Michigan mulls new $160M proton beam cancer centers

While some communities wonder if they can afford to build just one proton beam cancer center, providers have proposed roughly five such centers in Michigan. Final rulings on state certificate of need applications later this year will determine just how many centers may be approved.

Two rival providers--William Beaumont Hospitals and a cancer treatment consortium established by the University of Michigan--originally planned to jointly fund a single center and applied for a certificate of need to get state approval of the plan. Last week, Michigan Governor Jennifer Granholm changed all that when she vetoed the now former partners' Certificate of Need application that had already won approval from the Michigan CON Commission. In her veto letter to the commission, Granholm stated that a single collaborative approach could violate antitrust laws under the federal Sherman Act and that the U.S. Department of Justice had raised similar concerns.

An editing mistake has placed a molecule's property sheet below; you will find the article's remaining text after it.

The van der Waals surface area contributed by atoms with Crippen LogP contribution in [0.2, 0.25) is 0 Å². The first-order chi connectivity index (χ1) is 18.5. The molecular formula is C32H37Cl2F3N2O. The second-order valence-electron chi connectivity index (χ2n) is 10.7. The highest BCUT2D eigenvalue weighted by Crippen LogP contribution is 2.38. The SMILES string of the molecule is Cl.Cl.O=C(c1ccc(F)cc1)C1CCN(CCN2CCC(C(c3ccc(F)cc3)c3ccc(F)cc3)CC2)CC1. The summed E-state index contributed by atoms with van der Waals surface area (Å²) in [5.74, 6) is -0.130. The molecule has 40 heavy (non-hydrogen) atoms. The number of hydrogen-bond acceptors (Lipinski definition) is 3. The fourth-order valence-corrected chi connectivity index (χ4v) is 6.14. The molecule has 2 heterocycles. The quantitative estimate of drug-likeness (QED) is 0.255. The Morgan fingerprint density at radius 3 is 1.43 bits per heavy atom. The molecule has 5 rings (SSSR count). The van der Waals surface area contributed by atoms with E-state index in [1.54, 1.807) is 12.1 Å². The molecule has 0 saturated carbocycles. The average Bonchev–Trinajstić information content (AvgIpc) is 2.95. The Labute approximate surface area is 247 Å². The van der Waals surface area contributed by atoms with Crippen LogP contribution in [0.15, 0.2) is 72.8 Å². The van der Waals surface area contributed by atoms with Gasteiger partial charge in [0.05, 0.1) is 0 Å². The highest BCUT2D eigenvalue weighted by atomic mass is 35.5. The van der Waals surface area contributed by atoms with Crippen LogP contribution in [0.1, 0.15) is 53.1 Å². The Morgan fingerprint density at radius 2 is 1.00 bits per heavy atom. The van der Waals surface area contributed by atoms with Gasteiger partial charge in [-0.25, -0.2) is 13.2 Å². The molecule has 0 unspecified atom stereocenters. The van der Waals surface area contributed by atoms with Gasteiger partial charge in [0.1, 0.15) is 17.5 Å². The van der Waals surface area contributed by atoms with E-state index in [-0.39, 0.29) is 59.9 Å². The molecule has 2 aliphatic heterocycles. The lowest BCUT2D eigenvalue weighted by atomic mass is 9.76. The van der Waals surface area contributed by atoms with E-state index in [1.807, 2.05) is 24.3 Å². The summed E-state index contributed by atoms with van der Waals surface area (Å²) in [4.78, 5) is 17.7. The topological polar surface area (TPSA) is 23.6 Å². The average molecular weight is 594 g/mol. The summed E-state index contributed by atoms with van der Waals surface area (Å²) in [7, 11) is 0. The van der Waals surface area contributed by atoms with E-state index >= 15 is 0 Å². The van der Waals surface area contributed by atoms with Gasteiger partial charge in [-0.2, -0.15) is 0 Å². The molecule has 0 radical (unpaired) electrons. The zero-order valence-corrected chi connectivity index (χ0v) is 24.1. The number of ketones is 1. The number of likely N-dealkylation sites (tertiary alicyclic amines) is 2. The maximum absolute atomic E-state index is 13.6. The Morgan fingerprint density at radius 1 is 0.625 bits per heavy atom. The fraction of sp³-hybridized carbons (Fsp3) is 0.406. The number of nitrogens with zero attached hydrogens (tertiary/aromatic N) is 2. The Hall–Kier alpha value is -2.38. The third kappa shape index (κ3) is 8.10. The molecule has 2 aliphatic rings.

Each of the former partners plans to re-apply for a separate certificate of need approval. In fact, Beaumont Hospitals has already re-applied, having teamed with Indiana-based ProCure Treatment Centers to build its new for-profit proton beam cancer center. The University of Michigan Health Center's proton beam consortium has only filed a letter of intent, and plans to make a presentation to the state to make its case for the center in early September. The state is expected to rule on the Beaumont application by July 1. Other providers have also submitted applications that the state is expected to rule on by the end of July and the end of September. 

State business and labor leaders worry that two or more multi-million dollar cancer treatment centers could drive up health care costs for employers and individuals. Many oncologists, cancer centers, carriers and policymakers around the country also are evaluating the pros and cons of making such high-ticket investments. Proton beam therapy is a relatively new alternative to aggressive cancer treatments such as chemotherapy and more established uses of radiation. Each facility can cost as much as $200 million. 

For more information:
- check out the article at Crain's Detroit Business